Land transfer tax hike will hurt supply says Toronto real estate group

  7/10/2021 |   SHARE
Posted in Toronto Real Estate by Stephen Gale | Back to Main Blog Page

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The Toronto Regional Real Estate Board (TRREB) says a potential hike to the Municipal Land Transfer Tax (MLTT) will make purchasing a home even more difficult for would be home buyers. An MLTT increase on homes costing more than $2 million was proposed in the city’s budget. According to CTV News, council will consider reports on the matter this week.

“Any MLTT increase has a ripple effect on all market segments, and would further constrain inventory, making it an even more challenging environment for buyers,” TRREB CEO John DiMichele said in a statement. He cites an Ipsos online poll conducted in June, which surveyed 801 Toronto residents. 54 per cent of the respondents said they oppose a potential MLTT increase on $2 million plus properties, while 63 per cent said they believe the hike will tighten the supply of homes across all price points.

“Housing affordability is one of Toronto’s most serious challenges and City Council should be doing everything it can to make it more affordable, not less,” said DiMichele.

The MLTT currently generates around $700 million annually for the city. Staff believe an approximately one per cent MLTT hike on the portion above $2 million could generate $30 million annually for Toronto to redirect into affordable housing projects. The risk is that a so-called “luxury home” tax would disincentivize current homeowners to scale up, which in turn means their current properties won’t free up for new home buyers, who are exempt from land transfer taxes.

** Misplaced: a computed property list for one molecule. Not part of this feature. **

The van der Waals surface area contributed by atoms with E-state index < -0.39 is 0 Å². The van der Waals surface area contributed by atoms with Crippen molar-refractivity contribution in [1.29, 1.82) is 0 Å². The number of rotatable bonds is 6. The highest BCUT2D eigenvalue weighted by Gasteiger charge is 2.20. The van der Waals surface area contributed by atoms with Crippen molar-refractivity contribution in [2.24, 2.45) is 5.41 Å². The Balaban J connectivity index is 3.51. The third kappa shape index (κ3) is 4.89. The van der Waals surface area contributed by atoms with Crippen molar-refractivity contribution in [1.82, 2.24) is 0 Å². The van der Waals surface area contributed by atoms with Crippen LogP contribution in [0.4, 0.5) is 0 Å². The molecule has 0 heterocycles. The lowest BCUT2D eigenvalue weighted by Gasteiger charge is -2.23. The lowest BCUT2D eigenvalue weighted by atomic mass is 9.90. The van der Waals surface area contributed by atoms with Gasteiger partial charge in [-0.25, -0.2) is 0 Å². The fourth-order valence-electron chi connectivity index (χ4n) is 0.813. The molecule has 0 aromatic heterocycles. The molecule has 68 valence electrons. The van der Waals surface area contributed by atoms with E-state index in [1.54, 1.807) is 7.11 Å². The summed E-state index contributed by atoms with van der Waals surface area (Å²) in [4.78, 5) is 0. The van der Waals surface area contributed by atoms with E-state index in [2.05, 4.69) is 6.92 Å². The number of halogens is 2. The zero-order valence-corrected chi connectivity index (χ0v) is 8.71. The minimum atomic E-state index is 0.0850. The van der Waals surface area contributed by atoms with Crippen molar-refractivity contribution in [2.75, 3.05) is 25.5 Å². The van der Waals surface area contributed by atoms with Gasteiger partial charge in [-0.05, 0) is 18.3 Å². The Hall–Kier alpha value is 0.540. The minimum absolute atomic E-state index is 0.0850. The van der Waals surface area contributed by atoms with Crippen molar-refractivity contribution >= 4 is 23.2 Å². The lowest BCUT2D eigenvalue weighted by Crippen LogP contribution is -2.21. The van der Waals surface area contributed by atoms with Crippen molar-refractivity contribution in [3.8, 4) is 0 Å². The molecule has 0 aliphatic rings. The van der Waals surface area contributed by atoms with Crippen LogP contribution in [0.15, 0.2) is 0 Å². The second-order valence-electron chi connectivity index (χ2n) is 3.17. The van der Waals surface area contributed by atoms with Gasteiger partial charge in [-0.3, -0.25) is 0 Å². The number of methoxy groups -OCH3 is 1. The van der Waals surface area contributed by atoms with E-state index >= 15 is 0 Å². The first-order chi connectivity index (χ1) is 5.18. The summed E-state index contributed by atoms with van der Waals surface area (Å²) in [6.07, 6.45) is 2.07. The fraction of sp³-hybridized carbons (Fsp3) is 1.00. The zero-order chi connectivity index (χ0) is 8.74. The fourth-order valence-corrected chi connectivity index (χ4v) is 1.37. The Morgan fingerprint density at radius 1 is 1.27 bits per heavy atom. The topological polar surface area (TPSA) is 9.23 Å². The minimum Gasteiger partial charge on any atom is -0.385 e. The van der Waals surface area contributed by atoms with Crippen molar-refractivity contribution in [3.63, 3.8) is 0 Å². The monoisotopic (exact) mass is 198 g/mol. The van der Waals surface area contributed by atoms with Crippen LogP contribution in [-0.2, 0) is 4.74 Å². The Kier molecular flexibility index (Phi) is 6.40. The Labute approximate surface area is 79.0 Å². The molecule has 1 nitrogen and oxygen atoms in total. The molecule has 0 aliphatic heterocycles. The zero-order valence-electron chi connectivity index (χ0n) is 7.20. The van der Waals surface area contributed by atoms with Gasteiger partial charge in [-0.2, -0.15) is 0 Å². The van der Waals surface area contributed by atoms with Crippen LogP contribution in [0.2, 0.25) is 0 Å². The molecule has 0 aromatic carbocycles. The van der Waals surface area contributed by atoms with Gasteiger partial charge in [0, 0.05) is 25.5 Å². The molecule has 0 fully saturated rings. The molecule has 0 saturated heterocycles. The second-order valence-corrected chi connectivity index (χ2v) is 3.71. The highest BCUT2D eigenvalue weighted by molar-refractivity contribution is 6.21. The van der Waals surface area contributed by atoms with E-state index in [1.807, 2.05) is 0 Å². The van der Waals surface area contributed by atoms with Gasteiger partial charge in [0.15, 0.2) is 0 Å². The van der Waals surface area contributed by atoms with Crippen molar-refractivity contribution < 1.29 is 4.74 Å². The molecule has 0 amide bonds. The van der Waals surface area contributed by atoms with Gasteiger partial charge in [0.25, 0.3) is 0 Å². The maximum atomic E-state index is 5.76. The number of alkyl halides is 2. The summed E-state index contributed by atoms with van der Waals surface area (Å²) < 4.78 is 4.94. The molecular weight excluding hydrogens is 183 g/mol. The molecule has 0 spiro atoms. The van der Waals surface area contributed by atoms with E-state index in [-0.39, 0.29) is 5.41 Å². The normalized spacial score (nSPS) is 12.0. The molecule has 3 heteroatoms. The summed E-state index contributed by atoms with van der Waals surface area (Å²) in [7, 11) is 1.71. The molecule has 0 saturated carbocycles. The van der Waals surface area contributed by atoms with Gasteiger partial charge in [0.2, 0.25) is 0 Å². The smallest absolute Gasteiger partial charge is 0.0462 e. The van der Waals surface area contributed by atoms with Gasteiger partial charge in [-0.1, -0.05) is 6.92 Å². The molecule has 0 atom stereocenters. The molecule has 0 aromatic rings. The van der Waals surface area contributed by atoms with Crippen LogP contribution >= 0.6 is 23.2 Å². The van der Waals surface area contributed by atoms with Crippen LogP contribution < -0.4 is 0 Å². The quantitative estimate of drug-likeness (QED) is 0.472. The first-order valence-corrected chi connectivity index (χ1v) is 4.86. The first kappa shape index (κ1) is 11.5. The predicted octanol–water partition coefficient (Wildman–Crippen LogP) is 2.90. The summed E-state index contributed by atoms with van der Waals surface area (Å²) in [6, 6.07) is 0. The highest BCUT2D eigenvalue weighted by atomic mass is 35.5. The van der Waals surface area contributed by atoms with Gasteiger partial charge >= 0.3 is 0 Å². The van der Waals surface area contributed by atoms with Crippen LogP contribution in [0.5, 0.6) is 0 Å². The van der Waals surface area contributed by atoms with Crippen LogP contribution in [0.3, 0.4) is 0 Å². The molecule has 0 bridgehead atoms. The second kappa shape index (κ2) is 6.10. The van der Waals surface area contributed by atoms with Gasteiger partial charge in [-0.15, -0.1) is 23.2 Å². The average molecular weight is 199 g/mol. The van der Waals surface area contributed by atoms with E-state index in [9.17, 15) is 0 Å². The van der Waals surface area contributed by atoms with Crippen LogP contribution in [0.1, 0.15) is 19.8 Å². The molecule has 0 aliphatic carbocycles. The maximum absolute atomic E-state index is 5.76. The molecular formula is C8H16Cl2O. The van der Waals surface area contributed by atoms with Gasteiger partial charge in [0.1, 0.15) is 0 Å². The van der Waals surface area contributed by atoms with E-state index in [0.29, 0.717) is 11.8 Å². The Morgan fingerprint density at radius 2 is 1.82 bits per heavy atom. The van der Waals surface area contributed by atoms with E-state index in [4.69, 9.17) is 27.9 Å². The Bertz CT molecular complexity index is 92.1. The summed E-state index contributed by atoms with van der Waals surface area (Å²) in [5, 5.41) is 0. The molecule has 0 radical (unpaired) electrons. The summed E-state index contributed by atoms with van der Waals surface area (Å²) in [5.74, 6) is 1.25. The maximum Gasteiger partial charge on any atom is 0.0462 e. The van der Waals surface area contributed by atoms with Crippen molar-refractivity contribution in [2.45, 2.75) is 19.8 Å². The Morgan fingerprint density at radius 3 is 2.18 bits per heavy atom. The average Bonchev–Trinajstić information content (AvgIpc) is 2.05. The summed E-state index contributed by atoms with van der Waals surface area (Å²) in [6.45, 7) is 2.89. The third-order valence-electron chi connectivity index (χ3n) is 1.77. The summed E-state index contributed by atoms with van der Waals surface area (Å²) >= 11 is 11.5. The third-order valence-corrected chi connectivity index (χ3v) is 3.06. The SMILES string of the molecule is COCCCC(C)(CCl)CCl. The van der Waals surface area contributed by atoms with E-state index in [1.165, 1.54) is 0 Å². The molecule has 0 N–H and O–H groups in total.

Both the municipal and provincial land transfer taxes have a similar breakdown, charging 2.5 per cent on the portion above $2 million. Toronto real estate buyers would currently pay $72,950 evenly split between the municipal and provincial land transfer taxes for a $2 million home. The combined land transfer taxes for a $2.5 million is $97,950. The proposed hike, hovering around a single per cent, would raise that one-time payment by approximately $5000. For a $3 million home, the increase would total approximately $10,000. The argument is being made that the $10,000 hike would discourage the people who can afford the $3 million home from going through with their purchase. As of this writing there are 559 residential Toronto real estate properties listed on realtor.ca for $2.5 million or more, and 367 listed for $3 million or more.

The debate around the potential tax hike is being renewed just as the rising prices in the Toronto real estate market finally started to plateau and even cool a little. The average selling price for a home in Toronto in June dipped almost two per cent to $1,089,536. The price for a detached home fell a single per cent to $1,699,881.

“We have seen market activity transition from a record pace to a robust pace over the last three months,” says TRREB president Kevin Crigger in a statement, warning the calm is temporary. “While this could provide some relief for home buyers in the near term, a resumption of population growth based on immigration is only months away.”

Source: Now Toronto



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